“Now remember, we do have some other guests staying here, so you’ll need to be quiet. Just set your things down in the entryway and I’ll show you to the living room”
The door opened up to a cozy little entry way. I sat down to take my shoes off and put my bags on the ground. A door across the hallway opened up and Alex, his girlfriend, walked out to greet us. I could tell she had just woken up, but despite her sleepiness, she managed to give me a warm welcome to their flat in her best 6:00 in the morning English. Down the hallway was their modern kitchen, which was separated from the living room by an immense pair of double doors. I opened the doors to a yellow living room complete with large windows, lace curtains, and a chandelier. The (at least) 14 foot ceilings really made this feel like the Viennese apartments I had imagined during discussions in my Music History II course with Dr. Johnson.
I sat down on the futon/bed and let out a sigh of relief. After all of the problems from yesterday, I had made it. I was in the correct city. I was safe. I was on schedule to make my next train. And, most importantly, I had met some very kind and hospitable people. I plugged my iPhone in and, despite the construction work on the building right outside my window, I fell into a fantastic sleep.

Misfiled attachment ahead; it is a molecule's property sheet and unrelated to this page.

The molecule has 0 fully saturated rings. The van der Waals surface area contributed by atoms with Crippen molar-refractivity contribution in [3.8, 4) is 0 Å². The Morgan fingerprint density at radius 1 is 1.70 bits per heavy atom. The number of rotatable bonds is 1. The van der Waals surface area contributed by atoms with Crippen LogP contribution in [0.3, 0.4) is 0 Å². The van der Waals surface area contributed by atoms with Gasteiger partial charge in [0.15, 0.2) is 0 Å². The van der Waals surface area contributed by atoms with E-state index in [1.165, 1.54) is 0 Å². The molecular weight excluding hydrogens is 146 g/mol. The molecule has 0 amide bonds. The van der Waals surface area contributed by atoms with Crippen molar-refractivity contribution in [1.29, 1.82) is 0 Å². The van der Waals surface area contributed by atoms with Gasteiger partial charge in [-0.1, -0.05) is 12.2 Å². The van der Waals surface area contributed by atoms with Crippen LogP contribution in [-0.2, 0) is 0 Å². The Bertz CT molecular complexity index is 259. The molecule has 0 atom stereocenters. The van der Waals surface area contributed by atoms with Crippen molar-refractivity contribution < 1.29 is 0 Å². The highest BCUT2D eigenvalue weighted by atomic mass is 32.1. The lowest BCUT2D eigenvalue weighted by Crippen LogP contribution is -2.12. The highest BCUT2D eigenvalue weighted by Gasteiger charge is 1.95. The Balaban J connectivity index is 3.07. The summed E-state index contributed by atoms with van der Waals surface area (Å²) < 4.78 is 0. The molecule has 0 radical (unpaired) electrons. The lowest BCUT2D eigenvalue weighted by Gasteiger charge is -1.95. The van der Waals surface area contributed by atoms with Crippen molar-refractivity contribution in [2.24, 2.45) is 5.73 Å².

“Did you still want to leave with me when I go to work? It’s going on 11:30 and I’ll be leaving soon”
I sprang up from my bed and saw Thomas had poked his head into the living room. Earlier that morning, we had discussed how I was going to get to the train station from their place. We had agreed that I would leave with him and he would point me in the right direction on his way to work.
“Oh yea, let me just jump in the shower really quick”
I sprang out of bed and jumped into the shower. The room was the smallest functional bathroom I have ever seen, but it worked quite nicely. The shower was on the left wall, the toilet was on the right, and the sink in the middle. With the door closed, there was just enough room for me to stand in the middle and decide which direction I wanted to go. By the time that I had gotten out, Thomas and Alex had come up with a better plan.
“I’m going to leave for work, but Alex would like to make you breakfast. Then you can do a little sightseeing and be on your way.”
She smiled and invited me into the kitchen. Before Thomas left, I grabbed one of the Raygun coasters from my bag. After trying to decide which joke they might actually understand, I handed it to them. It was the coaster with the map of the U.S. with Iowa filled in and said “IOWA: Wave next time you fly over!”. I did my best to explain the joke (unsure if people actually know or care about the intricacy of state geography in the US) and said it was the least I could do for all of their kindness and hospitality. We said goodbye and I sat down at the table.
“Well, what would you like to eat? I’ve got cereal or some bread” she said.
“That’s fine with me!” I replied.
[Pours cereal and starts to slice bread]